Evan used to love riding his bike.  When we lived in Chicago, he would ride his bike (with training wheels) to his preschool class, around the block, and to the local park.  I would push Corrie in the stroller and he would race ahead to the next corner or driveway, then pause and wait for me.  After we moved to Texas, he enjoyed riding in our cul-de-sac in the evenings when his dad came home from work.  

Eventually - I think he was around 5 years old - he grew too big for his first bike.  So we got him a new one!  Actually, I think it was a Christmas or birthday gift from Grandma.  :)  Thanks, Grandma!  Emmett and Evan picked out one that was a little too big - so he would have room to grow.  Evan liked it, but he didn't feel super steady, and when we broached the idea of taking off the training wheels, he was reluctant.  One good fall, and he lost all interest in biking. 

 After a 2 year pause in his biking adventures, he has returned to the sport! 

I think he was motivated by a desire to keep up with the neighbors.  He has a couple of friends nearby who like to ride bikes, and he didn't like the fact that his still had training wheels.  Today, Emmett asked if he would like to try riding without the training wheels.  After some brief consideration, he decided to risk it.

I'm so glad he did.

Tuesday, March 5, 2013

The R Word

Could you just not say it? 

I rarely hear anyone use the word "retarded" anymore.  I don't know why.  I don't know if it's the people I hang out with or that the word has fallen out of favor with the general public, but either way, I am glad.

It's a hurtful word. 

You may think that when someone says, "That's so r-" or "I am so r-" that they aren't really thinking about people with cognitive disabilities.  It's just another word that means foolish or forgetful or uncool or dull.

But it's not.

According to dictionary.com, there are two definitions of "retard" that are disparaging slang:
  1. a mentally retarded person
  2. a person who is stupid, obtuse or ineffective in some way. 

I don't think Ben is stupid, obtuse or ineffective.  But he will likely have the diagnosis of mental retardation (now termed intellectual or cognitive disability).

When you use the word to describe yourself or a friend or a situation and you mean something negative, it reflects on my son.

Even if you don't mean it that way, could you choose to be kind and leave it out of your vocabulary? 

Today, Wednesday, March 6th, is Spread the Word to End the Word Awareness Day.  You can find more information here

This sweet, huggable, smart, funny, mischievous, completely adorable little boy

~ and his family ~

thank you.

Monday, March 4, 2013

Boys Are Different Than Girls


Today I got a call from the school right at 3 p.m.  I wondered if Evan had missed the bus or if I had forgotten a club meeting today.  Instead, the school nurse was on the phone.  She informed me that Evan had vomited in the restroom several times and then again in the classroom.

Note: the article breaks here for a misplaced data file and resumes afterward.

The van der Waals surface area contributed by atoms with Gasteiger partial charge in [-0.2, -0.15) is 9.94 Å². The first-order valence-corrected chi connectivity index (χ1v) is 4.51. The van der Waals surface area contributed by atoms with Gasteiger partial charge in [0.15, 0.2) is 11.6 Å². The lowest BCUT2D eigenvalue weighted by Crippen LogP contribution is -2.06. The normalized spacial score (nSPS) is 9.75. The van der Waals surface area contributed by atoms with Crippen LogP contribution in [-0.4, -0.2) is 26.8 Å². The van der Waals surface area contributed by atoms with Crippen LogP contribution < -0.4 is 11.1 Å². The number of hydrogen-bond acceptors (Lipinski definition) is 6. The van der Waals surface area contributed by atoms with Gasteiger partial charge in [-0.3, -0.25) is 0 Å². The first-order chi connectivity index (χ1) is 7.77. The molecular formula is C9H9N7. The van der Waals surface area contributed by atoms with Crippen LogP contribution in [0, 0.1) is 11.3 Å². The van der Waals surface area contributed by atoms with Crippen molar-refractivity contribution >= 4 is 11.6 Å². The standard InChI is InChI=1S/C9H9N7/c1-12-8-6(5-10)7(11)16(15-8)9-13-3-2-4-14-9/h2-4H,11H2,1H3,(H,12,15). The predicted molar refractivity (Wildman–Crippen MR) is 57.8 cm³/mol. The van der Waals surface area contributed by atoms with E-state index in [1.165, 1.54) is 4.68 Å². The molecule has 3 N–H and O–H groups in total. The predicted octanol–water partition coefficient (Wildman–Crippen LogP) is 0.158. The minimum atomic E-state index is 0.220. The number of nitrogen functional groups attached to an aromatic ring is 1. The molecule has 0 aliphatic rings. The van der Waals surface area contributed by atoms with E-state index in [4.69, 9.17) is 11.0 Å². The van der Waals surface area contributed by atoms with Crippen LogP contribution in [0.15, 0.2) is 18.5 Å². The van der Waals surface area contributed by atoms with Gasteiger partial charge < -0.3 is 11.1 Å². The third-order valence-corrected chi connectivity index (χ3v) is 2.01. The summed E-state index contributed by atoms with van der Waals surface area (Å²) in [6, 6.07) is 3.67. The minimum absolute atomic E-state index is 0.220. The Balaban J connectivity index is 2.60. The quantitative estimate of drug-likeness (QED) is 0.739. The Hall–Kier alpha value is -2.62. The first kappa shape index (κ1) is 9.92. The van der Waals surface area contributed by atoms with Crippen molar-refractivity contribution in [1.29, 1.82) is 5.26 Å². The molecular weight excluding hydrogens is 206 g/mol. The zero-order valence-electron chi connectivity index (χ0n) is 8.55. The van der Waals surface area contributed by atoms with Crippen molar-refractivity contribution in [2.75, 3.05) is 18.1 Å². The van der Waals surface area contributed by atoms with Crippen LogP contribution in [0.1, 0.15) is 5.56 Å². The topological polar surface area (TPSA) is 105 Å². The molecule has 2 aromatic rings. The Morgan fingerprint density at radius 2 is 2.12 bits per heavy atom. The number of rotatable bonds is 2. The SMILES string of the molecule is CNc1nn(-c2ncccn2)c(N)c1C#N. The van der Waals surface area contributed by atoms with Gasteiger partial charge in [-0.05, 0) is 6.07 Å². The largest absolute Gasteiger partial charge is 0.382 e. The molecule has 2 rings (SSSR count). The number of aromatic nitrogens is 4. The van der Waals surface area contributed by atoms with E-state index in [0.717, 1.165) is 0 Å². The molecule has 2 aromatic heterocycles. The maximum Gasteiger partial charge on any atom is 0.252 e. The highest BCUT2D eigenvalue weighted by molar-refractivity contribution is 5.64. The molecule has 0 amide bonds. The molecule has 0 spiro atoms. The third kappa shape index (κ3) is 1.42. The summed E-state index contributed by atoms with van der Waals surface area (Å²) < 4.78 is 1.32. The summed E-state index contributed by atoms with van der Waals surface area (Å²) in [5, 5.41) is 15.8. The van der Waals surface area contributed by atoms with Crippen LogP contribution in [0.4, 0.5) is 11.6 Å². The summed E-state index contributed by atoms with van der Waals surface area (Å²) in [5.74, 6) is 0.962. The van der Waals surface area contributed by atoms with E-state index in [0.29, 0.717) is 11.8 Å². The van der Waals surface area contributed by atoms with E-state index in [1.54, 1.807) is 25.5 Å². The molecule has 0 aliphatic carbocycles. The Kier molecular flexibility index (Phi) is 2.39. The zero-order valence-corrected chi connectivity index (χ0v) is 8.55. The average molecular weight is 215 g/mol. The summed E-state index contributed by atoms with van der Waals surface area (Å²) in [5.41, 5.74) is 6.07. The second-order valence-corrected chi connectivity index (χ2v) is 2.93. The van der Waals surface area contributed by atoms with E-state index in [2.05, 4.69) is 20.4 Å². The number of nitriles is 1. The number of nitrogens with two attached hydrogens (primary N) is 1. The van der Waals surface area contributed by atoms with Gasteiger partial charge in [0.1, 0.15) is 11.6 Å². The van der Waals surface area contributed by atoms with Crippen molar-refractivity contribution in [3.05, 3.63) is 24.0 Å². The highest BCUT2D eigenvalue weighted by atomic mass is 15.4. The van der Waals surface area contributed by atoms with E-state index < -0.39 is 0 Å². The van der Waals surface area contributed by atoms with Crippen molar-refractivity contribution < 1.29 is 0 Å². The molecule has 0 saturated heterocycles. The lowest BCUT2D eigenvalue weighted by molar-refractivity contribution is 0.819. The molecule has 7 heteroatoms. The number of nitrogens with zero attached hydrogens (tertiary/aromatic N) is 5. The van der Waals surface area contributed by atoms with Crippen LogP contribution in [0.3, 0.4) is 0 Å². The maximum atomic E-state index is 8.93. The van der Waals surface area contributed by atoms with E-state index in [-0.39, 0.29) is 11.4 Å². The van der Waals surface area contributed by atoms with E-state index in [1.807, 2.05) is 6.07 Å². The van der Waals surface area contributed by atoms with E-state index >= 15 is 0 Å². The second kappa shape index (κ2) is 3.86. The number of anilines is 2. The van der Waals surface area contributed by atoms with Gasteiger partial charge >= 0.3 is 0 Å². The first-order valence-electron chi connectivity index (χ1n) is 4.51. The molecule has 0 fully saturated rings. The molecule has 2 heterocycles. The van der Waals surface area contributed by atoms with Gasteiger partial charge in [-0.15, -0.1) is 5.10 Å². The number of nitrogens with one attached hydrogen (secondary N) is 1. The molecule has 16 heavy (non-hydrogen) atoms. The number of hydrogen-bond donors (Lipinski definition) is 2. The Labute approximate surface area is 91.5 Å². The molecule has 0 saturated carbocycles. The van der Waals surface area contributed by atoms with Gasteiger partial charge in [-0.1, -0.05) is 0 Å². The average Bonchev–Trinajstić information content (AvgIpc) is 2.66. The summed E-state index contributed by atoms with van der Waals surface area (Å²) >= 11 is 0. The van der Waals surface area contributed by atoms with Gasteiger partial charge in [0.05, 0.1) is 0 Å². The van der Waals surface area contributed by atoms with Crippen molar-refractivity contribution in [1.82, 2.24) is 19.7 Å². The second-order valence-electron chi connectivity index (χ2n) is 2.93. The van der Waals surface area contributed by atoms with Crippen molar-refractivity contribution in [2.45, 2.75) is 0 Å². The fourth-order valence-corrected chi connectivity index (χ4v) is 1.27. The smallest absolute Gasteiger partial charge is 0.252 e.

He went to the nurse’s office but since it was already the end of the school day, she just sent him home on the bus and gave me a call.

I could just imagine how embarrassed Evan must feel – I always hated getting sick at school.  I waited in front of our house for the bus to arrive.  Would my poor boy arrive with a look of shame on his face?  Would he be sweaty and pale? 

The bus pulled up.  Evan and the neighbor boys tumbled out.  Was he drooping?  No.  Pale?  Nope.  Fatigued?  Not really.

He sat on the couch and told me all about it.  He threw up 3 times in the bathroom and then threw up (“A LOT!” – he exclaimed enthusiastically) in the classroom trashcan.  I rubbed his back and made him a comfy spot on the couch.

“You know what the good news is, Mom?”

“What, honey?”

“I totally beat Luis’ record!  He threw up five times in one DAY, but I threw up four times in an HOUR!”

I guess when you’re an 8 year-old boy, that is good news.

Fortunately, he hasn’t had any stomach problems since he came home, and he doesn’t have a fever.  I’m hoping that whatever was bothering him is out of his system now. 

And I did ask if he and Luis had discussed the vomiting record PRIOR to Evan’s amazing feat.  I wouldn’t put it past him to rise to the challenge, if someone suggested it.  He has a real competitive streak.

He said that the subject didn’t come up until later.  (Whew.  I could just imagine the parent/teacher conference if he had been vomiting on purpose).


When we picked Emmett up from work, both big kids were talking at the same time.   

Corrie was happy to see her Dad:  “Dad, could you tell me a high and low of your day?  Or a mad and sad?”

After Emmett answered Corrie’s question, he turned to Evan.  “What did you want to say, Evan?”

“I just had one question.  What is 15 times 300?”  

(I think he had been thinking about buying some special airship in a computer game).

Boys and girls are different.